The fastest way to attach light hardware to a cored deck is a self-tapping screw. It is also the fastest way to have hardware rip out of the deck and end up with a wet core and delaminated deck. But how to replace screws that have gotten loose or prevent a wet deck in your future? One method is to drill and over-sized hole, remove some core, fill the enlarged hole with epoxy, and then replace them with small through bolts (see Spreading the Load Practical Sailor, August 2016). But what if the backside is inaccessible? Can we create an improved repair by filling and reinstalling a self-tapping fastener, without major surgery? What sealing and filling material is best?
Sooner or later, chafe, UV rays, and sharp edges take their toll on our canvas. A misplaced screw or simple friction will eat holes in a dodger. A seam gives up, a boom rubs through the fabric, and a few snaps come loose.
While permeation of waste gases through flexible sanitation hose is a major source of odors in the head, it is not the only one. This article looks at the possible sources one by one.
Practical Sailor often supplements panel testing with product challenges aboard our test boats to see whether top products still earn their keep in the real world and to try out new products. Two such evaluations are our exterior wood finish tests. In the January 2011 issue, we introduced a head-to-head matchup of varnish alternatives—market-newcomer PolyWhey from Vermont Natural Coatings versus perennial favorite Interlux’s Sikkens Cetol Natural Teak—that had been applied to our Cape Dory 25 test boat. For that test, we’ve just let nature run its course: no band-aid touchups, no maintenance coats, no freshwater rinses, no TLC at all.
For those who enjoy fishing or charcoal cooking, here's a design for a stern rail mount work surface useful for fish cleaning and meat cutting, and big enough to hold a hibachi when moored. I got the idea from yacht designer C.W. "Chuck" Paine, and Chuck got the idea from some Caribbean charter boats. You could also clamp a vise to the work surface and thus have a handy little work bench for onboard repairs and modifications. Mounted as it is on the stern rail, it is at a useful height, and offal and mess are easily cleared overboard. A hibachi used on the surface demands careful use, of course — as with any open flame on a boat — but it's about as far outboard a position as can be found. It's also a lot cheaper than those charcoal grills designed to be clamped to the stern rail.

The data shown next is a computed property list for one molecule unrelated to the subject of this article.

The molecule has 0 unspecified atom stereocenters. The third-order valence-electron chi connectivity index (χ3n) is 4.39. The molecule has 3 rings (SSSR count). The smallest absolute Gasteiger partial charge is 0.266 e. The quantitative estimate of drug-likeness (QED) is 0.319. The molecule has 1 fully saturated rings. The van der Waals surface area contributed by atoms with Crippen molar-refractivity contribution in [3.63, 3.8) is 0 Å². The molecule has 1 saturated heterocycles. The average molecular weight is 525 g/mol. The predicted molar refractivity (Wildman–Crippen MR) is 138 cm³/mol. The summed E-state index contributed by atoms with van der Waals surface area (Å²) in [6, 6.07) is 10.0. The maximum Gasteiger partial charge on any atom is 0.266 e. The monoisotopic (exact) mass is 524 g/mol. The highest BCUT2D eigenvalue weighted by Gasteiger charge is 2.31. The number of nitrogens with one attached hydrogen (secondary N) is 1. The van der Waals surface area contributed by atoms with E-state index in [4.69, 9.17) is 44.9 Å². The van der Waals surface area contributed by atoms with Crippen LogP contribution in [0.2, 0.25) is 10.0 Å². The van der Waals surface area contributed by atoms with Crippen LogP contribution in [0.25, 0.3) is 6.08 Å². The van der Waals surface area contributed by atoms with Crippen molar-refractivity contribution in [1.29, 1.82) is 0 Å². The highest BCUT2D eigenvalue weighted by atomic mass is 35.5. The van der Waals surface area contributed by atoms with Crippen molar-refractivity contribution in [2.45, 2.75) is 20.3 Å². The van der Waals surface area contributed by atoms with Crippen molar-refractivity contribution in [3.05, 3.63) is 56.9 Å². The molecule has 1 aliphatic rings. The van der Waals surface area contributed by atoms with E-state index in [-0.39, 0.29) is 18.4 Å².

Theres little debate over the adhesive quality and toughness of epoxy resin-just look at where its being used. We hear about its presence in crucial structures such as aircraft wings, race car bodies and high-end custom racing yachts. But it takes a little familiarity with engineering lingo to help us understand why epoxy trumps its ester relatives.
Most teak cleaners don't just clean; they also remove weathered woods surface fibers and expose new wood. As much as 0.010 inches of surface teak can be removed in a single cleaning when using some common teak-cleaning products. Regularly cleaning with these products will shorten a teak decks life. Some also contain strong alkalis that can harm paint, caulk, and aluminum.
Pulling hoses is generally low on the fun list. They are in bad places, jammed onto crusty hose-fitting barbs, and have stiffened over the years. As part of our 2016 update on long-term tests, we needed to wiggle loose a few of the sanitation hoses were testing to see how they were looking on the inside-a job much less pleasant than new installation.
In this article, our semi-annual report on antifouling paints for sailboats, testers rate two sets of paint panels-one that has been in the water 26 months, and the other for 15 months. We also take a peek at our newest panel, which has been in the water for only four months. Testers found a few surprises-especially among eco-friendly bottom paints-and tapped the top antifoulings for specific needs, like the best racing paint and the best aluminum-safe paint.
The February 2010 issue of Practical Sailor has letters on the following topics: requests for more used boat reviews, foggy electronics, hard varnishes, propane fridges and Iphone apps.